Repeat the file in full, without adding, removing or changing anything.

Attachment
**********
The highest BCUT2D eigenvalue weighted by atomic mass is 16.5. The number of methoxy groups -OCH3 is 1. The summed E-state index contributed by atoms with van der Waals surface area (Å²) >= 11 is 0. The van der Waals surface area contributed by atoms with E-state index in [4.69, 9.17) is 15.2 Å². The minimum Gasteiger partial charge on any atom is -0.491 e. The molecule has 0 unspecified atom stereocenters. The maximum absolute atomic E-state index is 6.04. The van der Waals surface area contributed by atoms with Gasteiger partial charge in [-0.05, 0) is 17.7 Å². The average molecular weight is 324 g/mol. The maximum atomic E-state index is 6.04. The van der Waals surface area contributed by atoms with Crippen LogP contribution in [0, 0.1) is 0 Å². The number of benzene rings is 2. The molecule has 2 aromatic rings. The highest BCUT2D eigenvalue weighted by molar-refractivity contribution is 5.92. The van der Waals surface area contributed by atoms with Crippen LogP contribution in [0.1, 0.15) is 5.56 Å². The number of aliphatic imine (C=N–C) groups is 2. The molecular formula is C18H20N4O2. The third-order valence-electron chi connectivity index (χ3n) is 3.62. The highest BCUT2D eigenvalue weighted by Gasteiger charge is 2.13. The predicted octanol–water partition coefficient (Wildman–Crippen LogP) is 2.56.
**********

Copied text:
The highest BCUT2D eigenvalue weighted by atomic mass is 16.5. The number of methoxy groups -OCH3 is 1. The summed E-state index contributed by atoms with van der Waals surface area (Å²) >= 11 is 0. The van der Waals surface area contributed by atoms with E-state index in [4.69, 9.17) is 15.2 Å². The minimum Gasteiger partial charge on any atom is -0.491 e. The molecule has 0 unspecified atom stereocenters. The maximum absolute atomic E-state index is 6.04. The van der Waals surface area contributed by atoms with Gasteiger partial charge in [-0.05, 0) is 17.7 Å². The average molecular weight is 324 g/mol. The maximum atomic E-state index is 6.04. The van der Waals surface area contributed by atoms with Crippen LogP contribution in [0, 0.1) is 0 Å². The number of benzene rings is 2. The molecule has 2 aromatic rings. The highest BCUT2D eigenvalue weighted by molar-refractivity contribution is 5.92. The van der Waals surface area contributed by atoms with Crippen LogP contribution in [0.1, 0.15) is 5.56 Å². The number of aliphatic imine (C=N–C) groups is 2. The molecular formula is C18H20N4O2. The third-order valence-electron chi connectivity index (χ3n) is 3.62. The highest BCUT2D eigenvalue weighted by Gasteiger charge is 2.13. The predicted octanol–water partition coefficient (Wildman–Crippen LogP) is 2.56.